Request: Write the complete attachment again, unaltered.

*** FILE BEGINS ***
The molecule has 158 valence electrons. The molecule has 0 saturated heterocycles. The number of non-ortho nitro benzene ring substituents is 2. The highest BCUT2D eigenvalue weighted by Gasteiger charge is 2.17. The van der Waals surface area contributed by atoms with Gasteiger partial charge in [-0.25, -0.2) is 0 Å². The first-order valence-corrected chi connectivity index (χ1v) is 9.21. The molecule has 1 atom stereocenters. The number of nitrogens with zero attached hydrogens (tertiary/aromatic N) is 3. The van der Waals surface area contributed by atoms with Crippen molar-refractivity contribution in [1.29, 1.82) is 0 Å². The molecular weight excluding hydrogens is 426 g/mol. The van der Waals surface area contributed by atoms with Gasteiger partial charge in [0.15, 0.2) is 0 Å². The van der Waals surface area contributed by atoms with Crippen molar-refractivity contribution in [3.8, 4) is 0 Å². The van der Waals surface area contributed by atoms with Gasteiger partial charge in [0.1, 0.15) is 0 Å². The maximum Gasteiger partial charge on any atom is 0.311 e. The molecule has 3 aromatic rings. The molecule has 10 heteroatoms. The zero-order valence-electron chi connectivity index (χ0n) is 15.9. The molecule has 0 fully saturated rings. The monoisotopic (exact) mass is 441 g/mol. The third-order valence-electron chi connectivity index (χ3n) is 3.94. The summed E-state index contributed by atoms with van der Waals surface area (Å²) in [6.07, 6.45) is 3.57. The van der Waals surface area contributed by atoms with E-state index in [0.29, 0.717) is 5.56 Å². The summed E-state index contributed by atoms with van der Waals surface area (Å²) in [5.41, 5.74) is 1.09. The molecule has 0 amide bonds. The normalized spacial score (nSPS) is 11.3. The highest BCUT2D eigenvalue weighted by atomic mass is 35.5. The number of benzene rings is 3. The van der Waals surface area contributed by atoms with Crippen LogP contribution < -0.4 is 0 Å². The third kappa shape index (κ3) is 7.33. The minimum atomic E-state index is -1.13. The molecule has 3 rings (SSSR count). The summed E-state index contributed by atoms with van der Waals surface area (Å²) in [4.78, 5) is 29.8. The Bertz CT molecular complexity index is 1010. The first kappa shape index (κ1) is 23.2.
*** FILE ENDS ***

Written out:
The molecule has 158 valence electrons. The molecule has 0 saturated heterocycles. The number of non-ortho nitro benzene ring substituents is 2. The highest BCUT2D eigenvalue weighted by Gasteiger charge is 2.17. The van der Waals surface area contributed by atoms with Gasteiger partial charge in [-0.25, -0.2) is 0 Å². The first-order valence-corrected chi connectivity index (χ1v) is 9.21. The molecule has 1 atom stereocenters. The number of nitrogens with zero attached hydrogens (tertiary/aromatic N) is 3. The van der Waals surface area contributed by atoms with Crippen molar-refractivity contribution in [1.29, 1.82) is 0 Å². The molecular weight excluding hydrogens is 426 g/mol. The van der Waals surface area contributed by atoms with Gasteiger partial charge in [0.15, 0.2) is 0 Å². The van der Waals surface area contributed by atoms with Crippen molar-refractivity contribution in [3.8, 4) is 0 Å². The van der Waals surface area contributed by atoms with Gasteiger partial charge in [0.1, 0.15) is 0 Å². The maximum Gasteiger partial charge on any atom is 0.311 e. The molecule has 3 aromatic rings. The molecule has 10 heteroatoms. The zero-order valence-electron chi connectivity index (χ0n) is 15.9. The molecule has 0 fully saturated rings. The monoisotopic (exact) mass is 441 g/mol. The third-order valence-electron chi connectivity index (χ3n) is 3.94. The summed E-state index contributed by atoms with van der Waals surface area (Å²) in [6.07, 6.45) is 3.57. The van der Waals surface area contributed by atoms with E-state index in [0.29, 0.717) is 5.56 Å². The summed E-state index contributed by atoms with van der Waals surface area (Å²) in [5.41, 5.74) is 1.09. The molecule has 0 amide bonds. The normalized spacial score (nSPS) is 11.3. The highest BCUT2D eigenvalue weighted by atomic mass is 35.5. The number of benzene rings is 3. The van der Waals surface area contributed by atoms with Crippen LogP contribution < -0.4 is 0 Å². The third kappa shape index (κ3) is 7.33. The minimum atomic E-state index is -1.13. The molecule has 3 rings (SSSR count). The summed E-state index contributed by atoms with van der Waals surface area (Å²) in [4.78, 5) is 29.8. The Bertz CT molecular complexity index is 1010. The first kappa shape index (κ1) is 23.2.